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Winterizing my flo hive

This is my first year for bees and not sure what to do . Do I remove the flo hives and put feeders and frames in or just ad a couple of feeders in replace of a couple flows?

Hello and welcome to the Flow forum!

Just to clarify some terminology here. A hive is the whole structure - bottom board, brood box(es) and super(s), then an inner cover and a roof. Those terms apply to all hives, whether traditional or Flow. With a Flow hive, you have Flow frames inside the Flow super box (the box with removable panels and windows). Just want to make sure that we all know what we are talking about before I try to help. :blush:

First, with your climate, you will definitely need to remove the Flow super. I would actually suggest doing that in late summer or very early fall in your climate, otherwise bees will put propolis all over the Flow frames and gum them up. That could make harvesting honey very difficult or impossible next year. :astonished:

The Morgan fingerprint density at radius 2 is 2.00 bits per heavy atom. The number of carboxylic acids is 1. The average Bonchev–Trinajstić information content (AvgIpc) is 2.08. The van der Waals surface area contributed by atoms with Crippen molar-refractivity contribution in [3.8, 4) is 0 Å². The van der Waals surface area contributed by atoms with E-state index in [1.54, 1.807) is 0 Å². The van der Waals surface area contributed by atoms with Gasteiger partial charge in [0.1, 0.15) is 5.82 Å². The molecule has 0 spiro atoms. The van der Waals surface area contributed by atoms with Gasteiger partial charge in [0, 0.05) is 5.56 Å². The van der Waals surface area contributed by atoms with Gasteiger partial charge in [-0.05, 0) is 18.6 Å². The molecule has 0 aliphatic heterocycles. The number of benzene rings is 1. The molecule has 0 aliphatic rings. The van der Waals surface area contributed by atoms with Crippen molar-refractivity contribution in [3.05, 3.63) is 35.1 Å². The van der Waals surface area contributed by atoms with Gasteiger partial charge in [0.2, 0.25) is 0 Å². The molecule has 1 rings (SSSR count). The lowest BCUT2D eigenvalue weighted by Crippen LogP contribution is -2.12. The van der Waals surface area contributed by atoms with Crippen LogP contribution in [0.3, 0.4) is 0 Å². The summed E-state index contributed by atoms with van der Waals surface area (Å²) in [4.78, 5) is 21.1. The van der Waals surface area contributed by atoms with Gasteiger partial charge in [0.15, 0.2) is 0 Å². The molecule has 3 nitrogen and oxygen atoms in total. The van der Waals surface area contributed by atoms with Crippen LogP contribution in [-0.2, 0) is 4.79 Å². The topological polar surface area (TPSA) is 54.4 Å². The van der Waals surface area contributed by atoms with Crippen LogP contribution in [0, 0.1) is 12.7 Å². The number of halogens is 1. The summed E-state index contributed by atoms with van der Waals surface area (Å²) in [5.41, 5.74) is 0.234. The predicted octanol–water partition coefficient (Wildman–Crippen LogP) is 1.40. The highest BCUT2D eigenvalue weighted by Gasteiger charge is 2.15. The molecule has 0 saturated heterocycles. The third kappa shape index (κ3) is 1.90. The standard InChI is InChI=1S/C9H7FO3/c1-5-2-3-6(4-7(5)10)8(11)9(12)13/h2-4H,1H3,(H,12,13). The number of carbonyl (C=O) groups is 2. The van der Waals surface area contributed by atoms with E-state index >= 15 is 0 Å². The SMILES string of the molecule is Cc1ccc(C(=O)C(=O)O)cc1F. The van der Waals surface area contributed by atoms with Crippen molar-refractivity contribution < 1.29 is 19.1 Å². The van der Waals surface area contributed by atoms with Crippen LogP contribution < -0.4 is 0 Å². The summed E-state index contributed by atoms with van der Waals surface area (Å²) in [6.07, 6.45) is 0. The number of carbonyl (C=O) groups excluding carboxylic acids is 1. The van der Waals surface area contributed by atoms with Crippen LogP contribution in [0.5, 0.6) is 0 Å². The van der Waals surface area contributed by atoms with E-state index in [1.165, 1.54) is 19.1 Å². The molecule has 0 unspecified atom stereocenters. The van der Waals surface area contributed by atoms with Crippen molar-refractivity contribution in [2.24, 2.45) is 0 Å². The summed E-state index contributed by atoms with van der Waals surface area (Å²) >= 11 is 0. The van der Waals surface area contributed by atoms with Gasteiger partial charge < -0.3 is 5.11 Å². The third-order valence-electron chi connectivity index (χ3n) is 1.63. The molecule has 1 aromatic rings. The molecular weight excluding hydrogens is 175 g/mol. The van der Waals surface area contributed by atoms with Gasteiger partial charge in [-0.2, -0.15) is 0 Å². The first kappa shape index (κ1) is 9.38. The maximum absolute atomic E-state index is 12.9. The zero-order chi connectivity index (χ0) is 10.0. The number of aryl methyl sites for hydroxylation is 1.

Second, feeder frames are fine in warmer weather when the nighttime temperature is above about 15°C, but you are probably already cooler than that. You will need to consider some kind of solid feed for them, such as fondant/candy or solid white granulated sugar. @Doug1 is in Ontario, and might be the best person to advise you what is available locally. He has many decades of beekeeping experience and will have a superb opinion for you.

Third, I would think that you might usually need double brood boxes to overwinter successfully, but I would ask your local bee club. You probably don’t have double brood boxes now, but you can get hives to survive with just one in a cold climate, but it is just a bit harder.

Fourth, you may want to consider some kind of insulation around the outside of the hive. Again, local advice would be best for that. Many beekeepers with cold climates use 5cm thick rigid foam home roofing insulation, cut to size and wrapped around the hive with duct tape. Again, perhaps @Doug1 can help, but he has big bee sheds, and you probably don’t have time to go that way!